4. We consider the high-dimensional linear regression problem, where the algorithmic goal is to efficiently infer an unknown feature vector $\beta^*\in\mathbb{R}^p$ from its linear measurements, using a small number $n$ of samples. Unlike most of the literature, we make no sparsity assumption on $\beta^*$, but instead adopt a different regularization: In the noiseless setting, we assume $\beta^*$ consists of entries, which are either rational numbers with a common denominator $Q\in\mathbb{Z}^+$ (referred to as $Q-$rationality); or irrational numbers taking values in a rationally independent set of bounded cardinality, known to learner; collectively called as the mixed-range assumption. Using a novel combination ofmore »the Partial Sum of Least Squares (PSLQ) integer relation detection, and the Lenstra-Lenstra-Lov\'asz (LLL) lattice basis reduction algorithms, we propose a polynomial-time algorithm which provably recovers a $\beta^*\in\mathbb{R}^p$ enjoying the mixed-range assumption, from its linear measurements $Y=X\beta^*\in\mathbb{R}^n$ for a large class of distributions for the random entries of $X$, even with one measurement ($n=1$). In the noisy setting, we propose a polynomial-time, lattice-based algorithm, which recovers a $\beta^*\in\mathbb{R}^p$ enjoying the $Q-$rationality property, from its noisy measurements $Y=X\beta^*+W\in\mathbb{R}^n$, even from a single sample ($n=1$). We further establish that for large $Q$, and normal noise, this algorithm tolerates information-theoretically optimal level of noise. We then apply these ideas to develop a polynomial-time, single-sample algorithm for the phase retrieval problem. Our methods address the single-sample ($n=1$) regime, where the sparsity-based methods such as the Least Absolute Shrinkage and Selection Operator (LASSO) and the Basis Pursuit are known to fail. Furthermore, our results also reveal algorithmic connections between the high-dimensional linear regression problem, and the integer relation detection, randomized subset-sum, and shortest vector problems.« less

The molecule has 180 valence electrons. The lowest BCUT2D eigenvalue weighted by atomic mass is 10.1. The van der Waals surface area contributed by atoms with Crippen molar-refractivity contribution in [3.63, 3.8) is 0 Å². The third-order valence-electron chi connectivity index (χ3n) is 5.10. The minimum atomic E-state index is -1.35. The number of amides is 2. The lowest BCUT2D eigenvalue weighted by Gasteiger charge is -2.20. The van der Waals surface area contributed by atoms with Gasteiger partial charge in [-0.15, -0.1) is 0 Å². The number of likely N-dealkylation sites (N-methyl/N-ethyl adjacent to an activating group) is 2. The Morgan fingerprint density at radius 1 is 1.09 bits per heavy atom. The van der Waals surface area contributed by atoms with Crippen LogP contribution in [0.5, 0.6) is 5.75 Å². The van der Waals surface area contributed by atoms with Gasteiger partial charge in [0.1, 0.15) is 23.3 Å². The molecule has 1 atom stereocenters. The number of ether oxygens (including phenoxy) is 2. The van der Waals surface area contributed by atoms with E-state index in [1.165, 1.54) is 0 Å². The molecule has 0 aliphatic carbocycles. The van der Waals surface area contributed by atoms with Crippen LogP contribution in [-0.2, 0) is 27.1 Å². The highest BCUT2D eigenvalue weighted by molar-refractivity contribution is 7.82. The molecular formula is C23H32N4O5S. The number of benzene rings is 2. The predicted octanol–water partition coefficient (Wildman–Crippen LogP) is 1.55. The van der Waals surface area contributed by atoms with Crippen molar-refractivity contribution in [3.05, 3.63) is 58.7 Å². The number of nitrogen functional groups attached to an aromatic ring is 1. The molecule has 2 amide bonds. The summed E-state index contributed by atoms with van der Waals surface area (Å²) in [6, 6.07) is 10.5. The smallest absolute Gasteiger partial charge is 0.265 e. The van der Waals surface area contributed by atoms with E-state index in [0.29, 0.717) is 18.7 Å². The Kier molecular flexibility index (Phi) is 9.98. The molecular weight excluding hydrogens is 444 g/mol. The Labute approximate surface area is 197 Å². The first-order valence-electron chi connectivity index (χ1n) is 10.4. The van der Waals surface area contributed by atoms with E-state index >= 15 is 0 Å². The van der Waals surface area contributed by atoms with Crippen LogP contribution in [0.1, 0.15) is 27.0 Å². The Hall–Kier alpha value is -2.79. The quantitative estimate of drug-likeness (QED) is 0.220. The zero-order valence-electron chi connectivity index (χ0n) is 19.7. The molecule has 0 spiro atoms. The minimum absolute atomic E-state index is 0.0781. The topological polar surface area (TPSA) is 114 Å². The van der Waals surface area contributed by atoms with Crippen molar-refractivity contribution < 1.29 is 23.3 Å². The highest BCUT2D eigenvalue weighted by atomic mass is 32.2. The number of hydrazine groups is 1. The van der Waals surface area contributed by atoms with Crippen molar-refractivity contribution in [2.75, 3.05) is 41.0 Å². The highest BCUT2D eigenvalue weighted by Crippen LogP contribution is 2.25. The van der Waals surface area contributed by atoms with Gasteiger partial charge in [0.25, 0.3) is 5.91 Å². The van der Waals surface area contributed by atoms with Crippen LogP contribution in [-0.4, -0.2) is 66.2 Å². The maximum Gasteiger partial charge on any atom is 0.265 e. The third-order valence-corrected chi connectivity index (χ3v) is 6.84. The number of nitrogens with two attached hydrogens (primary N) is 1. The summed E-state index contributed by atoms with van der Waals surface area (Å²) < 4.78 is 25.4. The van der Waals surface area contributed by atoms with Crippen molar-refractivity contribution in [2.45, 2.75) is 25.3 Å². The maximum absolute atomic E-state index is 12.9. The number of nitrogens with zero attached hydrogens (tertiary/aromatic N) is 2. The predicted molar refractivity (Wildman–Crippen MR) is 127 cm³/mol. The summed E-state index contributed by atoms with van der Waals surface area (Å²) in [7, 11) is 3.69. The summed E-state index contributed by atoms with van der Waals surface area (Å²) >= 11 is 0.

5. Abstract In this paper we quantify the temporal variability and image morphology of the horizon-scale emission from Sgr A*, as observed by the EHT in 2017 April at a wavelength of 1.3 mm. We find that the Sgr A* data exhibit variability that exceeds what can be explained by the uncertainties in the data or by the effects of interstellar scattering. The magnitude of this variability can be a substantial fraction of the correlated flux density, reaching ∼100% on some baselines. Through an exploration of simple geometric source models, we demonstrate that ring-like morphologies provide better fits to the Sgrmore »A* data than do other morphologies with comparable complexity. We develop two strategies for fitting static geometric ring models to the time-variable Sgr A* data; one strategy fits models to short segments of data over which the source is static and averages these independent fits, while the other fits models to the full data set using a parametric model for the structural variability power spectrum around the average source structure. Both geometric modeling and image-domain feature extraction techniques determine the ring diameter to be 51.8 ± 2.3 μ as (68% credible intervals), with the ring thickness constrained to have an FWHM between ∼30% and 50% of the ring diameter. To bring the diameter measurements to a common physical scale, we calibrate them using synthetic data generated from GRMHD simulations. This calibration constrains the angular size of the gravitational radius to be 4.8 − 0.7 + 1.4 μ as, which we combine with an independent distance measurement from maser parallaxes to determine the mass of Sgr A* to be 4.0 − 0.6 + 1.1 × 10 6 M ⊙ .« less